Film 11 American Horror Movies Based On Much More Terrifying Asian Versions  

Katia Kleyman
637 votes 200 voters 16k views 11 items

List Rules Vote up the remakes that just couldn't compare to the original.

In the early 2000s, there was a boom of Asian horror remakes in America, particularly of Japanese (J-Horror) and Korean (K-Horror films). It all began with The Ring in 2002 and, from there, Hollywood started gobbling up Asian horror films and spitting them back out, oftentimes at the detriment of the remake. Most of these remakes lack the same sense of dread and menace found in the Asian originals. A select few remakes do a fairly decent job and try to stick to the original atmospheric elements. You’ll be surprised that some of these American movies were based on A-Horror.

Obviously, lots of spoilers ahead, because of course there are.

1 110 VOTES

The Ring is listed (or ranked) 1 on the list 11 American Horror Movies Based On Much More Terrifying Asian Versions
Photo: DreamWorks

The Ring started it all for the Asian horror remake boom. The Ring (2002), directed by Gore Verbinski, is a remake of the J-horror film Ringu, directed by Hideo Nakata. Both films were based on the horror novel Ringu by Koji Suzuki.

The remake, starring Naomi Watts, does a pretty decent job of sticking to the original plot, which follows a reporter investigating several deaths linked to a cursed videotape. But the remake did have more jumpy scare tactics than the original, and also showed Samara’s face, which takes some of the creepiness away. In the original, Sadako’s face was never shown.

Both films were box office hits. Ringu became the highest grossing horror film in Japan. Some critics even think the remake is better than the original, saying that it evokes feelings of utter dread, while the original was based more on shock value.

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2 97 VOTES

The Grudge is listed (or ranked) 2 on the list 11 American Horror Movies Based On Much More Terrifying Asian Versions
Photo: Columbia Pictures

The Grudge (2004) was an almost-perfect remake of the Japanese original, Juon (2002). Well, that’s probably because both films were directed by Takashi Shimizu. The remake also had an advantage in that it was produced by Evil Dead creator, Sam Raimi.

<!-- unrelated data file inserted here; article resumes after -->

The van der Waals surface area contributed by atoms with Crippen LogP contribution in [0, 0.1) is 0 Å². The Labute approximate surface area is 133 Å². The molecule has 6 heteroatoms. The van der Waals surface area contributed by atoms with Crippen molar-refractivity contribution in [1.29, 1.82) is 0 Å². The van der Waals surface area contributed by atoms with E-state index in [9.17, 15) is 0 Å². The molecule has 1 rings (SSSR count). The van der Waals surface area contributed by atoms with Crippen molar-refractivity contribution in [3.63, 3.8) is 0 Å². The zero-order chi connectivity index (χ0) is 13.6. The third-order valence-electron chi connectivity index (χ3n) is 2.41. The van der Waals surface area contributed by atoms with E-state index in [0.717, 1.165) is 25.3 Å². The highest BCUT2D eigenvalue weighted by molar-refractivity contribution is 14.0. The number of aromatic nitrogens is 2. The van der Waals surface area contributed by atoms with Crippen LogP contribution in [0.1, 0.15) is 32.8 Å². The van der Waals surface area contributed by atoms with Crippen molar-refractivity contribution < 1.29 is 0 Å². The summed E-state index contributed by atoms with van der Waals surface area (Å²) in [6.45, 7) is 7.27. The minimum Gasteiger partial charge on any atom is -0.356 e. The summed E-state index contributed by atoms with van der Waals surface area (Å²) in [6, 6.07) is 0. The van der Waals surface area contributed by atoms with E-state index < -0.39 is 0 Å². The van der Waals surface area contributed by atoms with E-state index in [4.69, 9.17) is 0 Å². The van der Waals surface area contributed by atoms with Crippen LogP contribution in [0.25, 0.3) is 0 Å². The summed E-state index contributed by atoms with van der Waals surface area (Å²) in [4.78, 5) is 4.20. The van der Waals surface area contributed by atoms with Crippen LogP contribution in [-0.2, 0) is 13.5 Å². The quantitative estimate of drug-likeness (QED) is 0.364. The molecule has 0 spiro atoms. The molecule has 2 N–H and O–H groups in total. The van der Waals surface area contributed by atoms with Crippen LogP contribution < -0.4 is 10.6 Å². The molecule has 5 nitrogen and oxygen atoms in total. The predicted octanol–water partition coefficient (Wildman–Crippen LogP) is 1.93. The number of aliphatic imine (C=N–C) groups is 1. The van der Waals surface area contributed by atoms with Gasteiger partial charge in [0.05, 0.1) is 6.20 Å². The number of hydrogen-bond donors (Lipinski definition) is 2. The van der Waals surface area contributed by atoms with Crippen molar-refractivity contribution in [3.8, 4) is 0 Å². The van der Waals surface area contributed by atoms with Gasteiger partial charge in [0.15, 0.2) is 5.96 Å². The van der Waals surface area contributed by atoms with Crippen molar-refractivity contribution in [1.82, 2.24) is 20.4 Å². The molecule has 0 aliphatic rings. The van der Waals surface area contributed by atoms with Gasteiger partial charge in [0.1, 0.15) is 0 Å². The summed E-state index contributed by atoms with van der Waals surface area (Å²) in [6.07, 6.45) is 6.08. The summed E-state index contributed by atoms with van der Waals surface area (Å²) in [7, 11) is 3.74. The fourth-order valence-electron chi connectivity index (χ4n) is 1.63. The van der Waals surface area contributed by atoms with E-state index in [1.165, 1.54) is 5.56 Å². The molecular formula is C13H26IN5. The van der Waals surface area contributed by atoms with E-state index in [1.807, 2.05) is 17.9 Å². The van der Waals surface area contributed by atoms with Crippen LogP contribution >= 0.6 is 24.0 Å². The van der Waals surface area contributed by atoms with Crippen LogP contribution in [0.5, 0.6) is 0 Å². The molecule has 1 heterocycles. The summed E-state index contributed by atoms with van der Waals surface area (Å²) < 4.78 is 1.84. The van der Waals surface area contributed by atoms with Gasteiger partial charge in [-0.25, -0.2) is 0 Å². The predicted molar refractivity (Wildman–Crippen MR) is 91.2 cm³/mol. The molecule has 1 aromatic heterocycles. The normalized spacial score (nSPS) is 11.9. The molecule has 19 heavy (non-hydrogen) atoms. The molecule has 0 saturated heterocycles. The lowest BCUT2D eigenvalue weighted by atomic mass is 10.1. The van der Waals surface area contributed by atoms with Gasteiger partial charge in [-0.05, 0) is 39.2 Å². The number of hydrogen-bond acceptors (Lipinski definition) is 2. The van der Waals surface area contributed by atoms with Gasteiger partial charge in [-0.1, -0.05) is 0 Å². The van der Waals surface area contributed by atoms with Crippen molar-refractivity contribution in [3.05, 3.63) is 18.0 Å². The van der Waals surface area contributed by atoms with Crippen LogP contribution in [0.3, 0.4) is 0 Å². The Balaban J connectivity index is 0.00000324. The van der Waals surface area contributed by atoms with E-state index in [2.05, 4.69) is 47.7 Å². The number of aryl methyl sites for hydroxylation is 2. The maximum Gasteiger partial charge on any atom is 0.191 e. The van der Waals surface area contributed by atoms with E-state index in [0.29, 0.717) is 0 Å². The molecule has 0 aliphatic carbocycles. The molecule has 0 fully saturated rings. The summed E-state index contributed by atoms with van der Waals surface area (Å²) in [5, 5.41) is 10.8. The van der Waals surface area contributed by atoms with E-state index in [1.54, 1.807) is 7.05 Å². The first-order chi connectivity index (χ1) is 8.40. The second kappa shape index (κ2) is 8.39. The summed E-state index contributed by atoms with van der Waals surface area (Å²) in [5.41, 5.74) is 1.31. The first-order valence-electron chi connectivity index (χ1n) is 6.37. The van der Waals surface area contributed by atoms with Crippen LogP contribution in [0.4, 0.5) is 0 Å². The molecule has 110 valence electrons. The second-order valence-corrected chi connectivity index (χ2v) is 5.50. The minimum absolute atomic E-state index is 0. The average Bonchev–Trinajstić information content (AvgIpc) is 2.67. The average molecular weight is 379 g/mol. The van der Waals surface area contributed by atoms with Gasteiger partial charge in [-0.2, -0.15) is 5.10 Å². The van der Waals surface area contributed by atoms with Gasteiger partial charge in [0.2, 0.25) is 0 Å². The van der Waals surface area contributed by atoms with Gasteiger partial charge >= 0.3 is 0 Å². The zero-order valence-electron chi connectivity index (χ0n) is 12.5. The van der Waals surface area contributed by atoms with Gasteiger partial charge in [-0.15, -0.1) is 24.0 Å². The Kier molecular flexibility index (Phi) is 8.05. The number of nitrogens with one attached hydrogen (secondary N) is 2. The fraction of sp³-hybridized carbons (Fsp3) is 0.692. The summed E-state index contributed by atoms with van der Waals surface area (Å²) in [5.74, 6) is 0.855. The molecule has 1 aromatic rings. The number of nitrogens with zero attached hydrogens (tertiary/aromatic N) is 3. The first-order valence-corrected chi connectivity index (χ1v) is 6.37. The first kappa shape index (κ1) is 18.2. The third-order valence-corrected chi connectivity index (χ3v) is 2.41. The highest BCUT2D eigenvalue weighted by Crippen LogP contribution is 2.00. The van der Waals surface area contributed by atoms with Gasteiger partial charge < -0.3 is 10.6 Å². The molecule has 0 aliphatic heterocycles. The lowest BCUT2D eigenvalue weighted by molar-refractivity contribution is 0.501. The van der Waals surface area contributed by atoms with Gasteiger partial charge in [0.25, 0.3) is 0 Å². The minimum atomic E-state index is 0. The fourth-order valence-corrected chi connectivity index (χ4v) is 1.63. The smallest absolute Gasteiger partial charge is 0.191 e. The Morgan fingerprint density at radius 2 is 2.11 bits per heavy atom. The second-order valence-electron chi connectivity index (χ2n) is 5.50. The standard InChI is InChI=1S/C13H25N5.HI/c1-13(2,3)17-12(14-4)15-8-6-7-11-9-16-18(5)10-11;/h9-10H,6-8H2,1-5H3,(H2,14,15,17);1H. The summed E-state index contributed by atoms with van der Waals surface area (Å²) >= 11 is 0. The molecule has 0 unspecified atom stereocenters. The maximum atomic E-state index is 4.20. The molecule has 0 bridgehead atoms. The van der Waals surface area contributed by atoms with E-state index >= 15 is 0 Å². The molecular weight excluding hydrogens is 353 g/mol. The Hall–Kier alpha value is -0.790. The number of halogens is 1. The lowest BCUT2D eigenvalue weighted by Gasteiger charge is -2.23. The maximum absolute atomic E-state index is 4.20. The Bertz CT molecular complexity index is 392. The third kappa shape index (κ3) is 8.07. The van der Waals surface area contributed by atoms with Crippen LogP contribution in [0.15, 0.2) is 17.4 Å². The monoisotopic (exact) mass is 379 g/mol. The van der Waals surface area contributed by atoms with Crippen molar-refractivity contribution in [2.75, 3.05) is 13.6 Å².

In the remake, Karen, the character played by Buffy... er... Sarah Michelle Gellar, moves into a haunted house with a ghost that holds some serious grudges and haunts the sh*t out of anyone who dares to enter her home. Almost everything is the same, including the Japanese setting, which did alienate some American audiences. Despite this, the remake did extraordinarily well and was followed up by two sequels. But it does make you wonder: why bother remaking a film if it's just going to be a carbon copy of the original?

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3 49 VOTES

Dark Water is listed (or ranked) 3 on the list 11 American Horror Movies Based On Much More Terrifying Asian Versions
Photo: Buena Vista Pictures

After the success of The Ring, Hollywood figured it would try its hand at remaking another J-horror hit with Dark Water. Like The Ring, Dark Water (2005) was based on a novel by Koji Suzuki. Hideo Nakata also directed the original Dark Water in 2002. While the plot does stick to the original - a mother (Jennifer Connelly) and daughter move into a haunted apartment during a custody battle - the remake focuses too much on family drama. It steers away from the supernatural elements of the original film and unnecessarily delves into the fallout of divorce. The original film received much more critical acclaim than the remake.

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The Uninvited is listed (or ranked) 4 on the list 11 American Horror Movies Based On Much More Terrifying Asian Versions
Photo: Paramount Pictures

The Uninvited (2009) is the less-than-notable remake of the Korean horror film A Tale of Two Sisters (2003). The original is based on an old Korean folktale about an evil stepmother. The original film, directed by Kim Jee-Woon, had an arthouse vibe that was completely lost in The Uninvited. The plot of the remake was pretty much the same. A girl returns home from a mental institution after the death of her mother to find that her father is planning on remarrying a stone-cold b*tch (Elizabeth Banks). The remake, which was directed by Charles Guard, was criticized for its predictability and lack of creativity. It just fell far too short of the original.

While the original got 15 awards and nominations, the American version failed to impress audiences.

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